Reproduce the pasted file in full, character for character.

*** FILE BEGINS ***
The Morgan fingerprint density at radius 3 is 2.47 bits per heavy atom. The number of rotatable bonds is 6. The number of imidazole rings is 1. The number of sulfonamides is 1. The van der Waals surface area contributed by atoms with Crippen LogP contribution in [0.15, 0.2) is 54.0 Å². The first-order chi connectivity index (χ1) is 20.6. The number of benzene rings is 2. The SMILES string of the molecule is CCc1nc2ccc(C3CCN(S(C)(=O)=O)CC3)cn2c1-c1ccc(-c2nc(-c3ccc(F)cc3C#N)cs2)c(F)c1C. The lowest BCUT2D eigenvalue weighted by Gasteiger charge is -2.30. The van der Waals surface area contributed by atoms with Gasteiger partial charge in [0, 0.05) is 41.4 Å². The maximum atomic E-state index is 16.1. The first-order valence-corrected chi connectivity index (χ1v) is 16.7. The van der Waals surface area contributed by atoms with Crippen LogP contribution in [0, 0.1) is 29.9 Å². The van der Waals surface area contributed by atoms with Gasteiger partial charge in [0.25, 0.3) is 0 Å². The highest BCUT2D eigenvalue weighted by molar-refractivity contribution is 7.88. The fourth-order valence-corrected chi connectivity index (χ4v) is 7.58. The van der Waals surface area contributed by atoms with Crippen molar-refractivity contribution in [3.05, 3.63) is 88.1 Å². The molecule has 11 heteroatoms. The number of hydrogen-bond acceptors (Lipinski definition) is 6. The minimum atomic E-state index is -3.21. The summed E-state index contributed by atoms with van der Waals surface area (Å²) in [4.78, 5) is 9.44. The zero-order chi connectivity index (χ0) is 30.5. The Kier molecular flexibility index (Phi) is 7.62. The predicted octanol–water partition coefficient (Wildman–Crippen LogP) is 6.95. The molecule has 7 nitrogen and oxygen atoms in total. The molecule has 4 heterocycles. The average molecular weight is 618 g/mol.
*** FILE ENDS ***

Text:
The Morgan fingerprint density at radius 3 is 2.47 bits per heavy atom. The number of rotatable bonds is 6. The number of imidazole rings is 1. The number of sulfonamides is 1. The van der Waals surface area contributed by atoms with Crippen LogP contribution in [0.15, 0.2) is 54.0 Å². The first-order chi connectivity index (χ1) is 20.6. The number of benzene rings is 2. The SMILES string of the molecule is CCc1nc2ccc(C3CCN(S(C)(=O)=O)CC3)cn2c1-c1ccc(-c2nc(-c3ccc(F)cc3C#N)cs2)c(F)c1C. The lowest BCUT2D eigenvalue weighted by Gasteiger charge is -2.30. The van der Waals surface area contributed by atoms with Gasteiger partial charge in [0, 0.05) is 41.4 Å². The maximum atomic E-state index is 16.1. The first-order valence-corrected chi connectivity index (χ1v) is 16.7. The van der Waals surface area contributed by atoms with Crippen LogP contribution in [0, 0.1) is 29.9 Å². The van der Waals surface area contributed by atoms with Gasteiger partial charge in [0.25, 0.3) is 0 Å². The highest BCUT2D eigenvalue weighted by molar-refractivity contribution is 7.88. The fourth-order valence-corrected chi connectivity index (χ4v) is 7.58. The van der Waals surface area contributed by atoms with Crippen molar-refractivity contribution in [3.05, 3.63) is 88.1 Å². The molecule has 11 heteroatoms. The number of hydrogen-bond acceptors (Lipinski definition) is 6. The minimum atomic E-state index is -3.21. The summed E-state index contributed by atoms with van der Waals surface area (Å²) in [4.78, 5) is 9.44. The zero-order chi connectivity index (χ0) is 30.5. The Kier molecular flexibility index (Phi) is 7.62. The predicted octanol–water partition coefficient (Wildman–Crippen LogP) is 6.95. The molecule has 7 nitrogen and oxygen atoms in total. The molecule has 4 heterocycles. The average molecular weight is 618 g/mol.